'There's too much milk' — Tough times for dairy farmers
Through the years, I've been in the barns of quite a few Upper Midwest dairy farmers. They're some of the nicest people and best farmers I know.
So I take no pleasure in writing about the long stretch of poor milk prices that has forced far too many dairy operations out of business. From 2017 to 2018 alone, 6.5 percent of U.S. dairy farms shut down, according to a U.S. Department of Agriculture report.
So what's the problem?
The best, most succinct explanation I've heard comes from an economist who said simply, "There's too much milk." Put differently, supply exceeds demand — and any first-year student of economics knows that's going to hold down prices.
The supply-demand imbalance reflects, in part, the management skill of U.S. dairy farmers. Thanks to better genetics and improved feed rations, among other things, U.S. dairy cows produced an average of 22,775 pounds in 2018, up from an average 17,763 pounds per cow in 1999.
Dairy farmers are getting even better at what they do — but that's not altogether a good thing, at least not for their bottom line.
On the demand side, place some of the blame on President Donald Trump's trade policies. Retaliatory tariffs put on U.S. dairy exports have cut sharply into the amount of U.S. milk sold to foreign consumers, and that works against U.S. milk prices. (Oh, wait, I almost forgot: "Trade wars are good and easy to win." Sure. And Bigfoot is real and Elvis is alive and well.)
Declining domestic demand affects milk prices, too. Americans drink an average of about 18 gallons of milk annually, down from about 30 gallons of milk annually in the 1970s. That's partly because of increased options. Americans are still drinking the same amount in beverages as they did in the '70s, but alternatives — such as energy drinks — are taking away some of milk's market share.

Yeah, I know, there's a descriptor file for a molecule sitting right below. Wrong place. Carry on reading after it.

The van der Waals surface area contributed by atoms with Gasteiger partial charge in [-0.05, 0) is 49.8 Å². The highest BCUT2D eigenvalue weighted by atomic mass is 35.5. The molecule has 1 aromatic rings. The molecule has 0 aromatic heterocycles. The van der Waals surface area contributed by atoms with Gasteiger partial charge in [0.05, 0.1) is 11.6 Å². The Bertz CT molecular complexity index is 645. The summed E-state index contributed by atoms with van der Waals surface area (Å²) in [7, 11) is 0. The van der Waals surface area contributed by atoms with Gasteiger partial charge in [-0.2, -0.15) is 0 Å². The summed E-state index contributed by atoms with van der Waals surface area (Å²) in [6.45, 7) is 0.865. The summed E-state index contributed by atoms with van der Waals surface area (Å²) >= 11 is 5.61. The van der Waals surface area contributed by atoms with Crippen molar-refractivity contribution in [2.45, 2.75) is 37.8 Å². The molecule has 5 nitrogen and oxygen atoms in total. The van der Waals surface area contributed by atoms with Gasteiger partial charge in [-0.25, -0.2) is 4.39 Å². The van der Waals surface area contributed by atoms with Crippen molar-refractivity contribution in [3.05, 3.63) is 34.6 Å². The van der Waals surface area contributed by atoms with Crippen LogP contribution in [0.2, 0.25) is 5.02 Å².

The nuanced stance on milk among some nutritionists is a factor, too. Consider this statement from the Harvard Medical School website: "Dairy is one of the most controversial food groups. Is it healthy — or a health risk? It really depends on what you need." That's certainly not an anti-dairy message, but it's hardly a glowing endorsement, either
There's not enough space in this column — maybe not in this entire issue of Agweek — to try to explain America's milk pricing system. It's notoriously complex and complicated.
I've written many stories about dairy farms and the dairy industry. One of the story packages took first place in the news category of the annual North American Agricultural Journalists' writing competition. So I'd like to think I know a little about the dairy industry and dairy policy. But fully understanding the latter — no, that's beyond me. It's beyond most Americans.
Can something so Byzantine really be in the best interests of consumers and dairy producers? Would simplifying our milk pricing system be useful? I don't know the answer; I'd appreciate hearing your take.
One thing I am sure of: Rational trade policies would boost dairy exports and help our milk producers. (Unless, of course, you believe that trade wars are good and easy to win. If so, say hello to Bigfoot and Elvis next time you seem them.)
Boosting domestic consumption would help, too. Easier said than done, of course. A lot of smart, talented people are working hard, with limited success, to do so.
If you have thoughts, insights or potential solutions, drop me a line and share them.
In the meantime, there's too much milk. And until that changes, too many of our nice and skilled dairy farmers will be going out of business.